The humble betel leaf also brings relief to those suffering from chest and lung congestion, and asthma. Paan. Now there are those who swear by it, and live for it. This social media post by a friend of mine is a case in point: “Dad, chacha and bhua make day trip to Lucknow and come back with 40 paans packed from a specific state bank paanwalla.” #shaukeen #gourmet

And then there are those who have never had a paan, for multiple reasons — some can’t handle the mouthful properly, many find it messy, most just haven’t developed a taste for it. I see that more and more in the younger generation.

This column is directed mainly towards the non paan eaters — with a hope that some of them get converted. Of course, those who eat these pesky packets loaded with immense goodness already should also know why they must continue to eat them.

Just to be clear, I am talking about paan that does not have tobacco, choona (mineral slaked lime or calcium hydroxide) and betel nut (supari) in it, as these three don’t make for a health prescription. In fact, they are known to be cancerous besides causing other health risks.

But minus the three, and when you chew that paan with kattha (catechu), spices, mint, sweetened coconut, dates, gulkand, cherries and variety of saunf (fennels) after a meal, data suggests it is great for us, our health.

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Why is that?

“Betel leaf contains various biologically active compounds, which are responsible for its antioxidant, chemo preventive activities,” writes S Sripradha in the Journal of Pharmaceutical Sciences and Research.

And you thought it’s just a leaf! Chewing puts the salivary glands into high gear and stimulates the release of saliva, thus aiding digestion. Photo: Reuters

Yes, betel leaves themselves are not just devoid of carcinogenic effects; on the contrary, they possess cancer-preventive properties. Sripradha also writes that betel leaves have been described as an aphrodisiac since ancient times.

Maybe that’s why it was a common practice to offer masala paan to newlyweds.

Betel leaves are loaded with nutrients: vitamin C, thiamine (B1), riboflavin (B2), niacin (B3) and carotene (vitamin A), besides some calcium and iodine. In fact, the leaves also contain significant amounts of all essential amino acids except lysine, histidine and arginine, which occur in traces. And as close to 85-90 per cent of betel leaf is water, it has high moisture content and low calorie count.

Besides these nutrients, betel leaves contain essential oils and chemical components such as betel oil and chavicol, betelphenol, eugenol, terpene and campene. It is these chemical components that bestow the humble paan with medicinal properties.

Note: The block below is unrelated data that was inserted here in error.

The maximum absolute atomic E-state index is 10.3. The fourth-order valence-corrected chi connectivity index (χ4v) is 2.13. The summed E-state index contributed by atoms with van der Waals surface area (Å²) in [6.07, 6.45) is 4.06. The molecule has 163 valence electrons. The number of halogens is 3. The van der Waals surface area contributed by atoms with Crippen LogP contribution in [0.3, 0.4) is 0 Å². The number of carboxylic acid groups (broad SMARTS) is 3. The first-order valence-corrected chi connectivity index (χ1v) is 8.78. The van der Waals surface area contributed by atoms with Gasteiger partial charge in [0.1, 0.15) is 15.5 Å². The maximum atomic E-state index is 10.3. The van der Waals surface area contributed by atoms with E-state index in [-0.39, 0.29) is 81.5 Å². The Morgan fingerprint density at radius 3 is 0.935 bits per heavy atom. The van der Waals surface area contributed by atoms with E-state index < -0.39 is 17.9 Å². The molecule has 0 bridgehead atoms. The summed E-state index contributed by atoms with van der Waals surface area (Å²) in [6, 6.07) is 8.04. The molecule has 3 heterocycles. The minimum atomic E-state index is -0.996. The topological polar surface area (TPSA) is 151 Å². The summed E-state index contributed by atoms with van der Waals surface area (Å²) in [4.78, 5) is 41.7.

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They are are great for our oral health. Betel leaf helps refresh breath, protects against germs, bacteria and other pathogens in the mouth. When you chew a paan, it cleanses the mouth, prevents tooth decay, and helps strengthen the gums.

The spices in it (cardamom, fennel, saffron, cloves, aniseed, turmeric, mustard or sweeteners, mostly added according to local preferences) also work at destroying bad breath-causing bacteria in the mouth. But of course chewing paan continuously may also leave your teeth permanently discoloured, so proper cleansing of the teeth soon after eating this mouth freshner is very important.

Chewing puts the salivary glands into high gear and stimulates the release of saliva, thus aiding digestion. It has proven carminative and gastroprotective properties, and is said to ease constipation, too.

Mince a betel leaf with water, store it overnight and drink the essence on an empty stomach the next day after straining the mixture: this is known to help solve constipation issues. According to Ayurveda, it also helps reduce “Medha dhatu (body fat)” and increases the body’s metabolic rate.

These leaves display anti-diabetic properties, too. Studies have shown that extracts of betel leaves help control blood sugar levels. Chromium present in the betel leaves have a role to play in stabilizing the blood sugar.

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What I also wonder is why in these pollution-ridden times — when we are more likely to catch cough and cold — we are ignoring this simple, easily accessible remedy. I haven’t tried paan myself, but there are enough who vouch that betel leaves can help cure constant cough, ease phlegm and reduce the inflammation brought on by respiratory distress.

They also bring relief to people suffering from chest and lung congestion, and asthma.

Finally, one benefit will leave you exhilarated. Literally. In the ancient times, betel leaves were prized for their stimulant activity in the central nervous system. It was believed that chewing betel leaves produces a sense of well-being, happiness and heightened alertness.

It seems they were right, as betel leaves contain aromatic phenolic compounds that stimulate the release of catecholamines. Research clearly shows a strong link between low level of catecholamines in the body and increased risk of depression. Chewing betel leaves might just be an easy and economical way to keep depression at bay. Now that’s happy news to chew on, don’t you think! #KhabarLive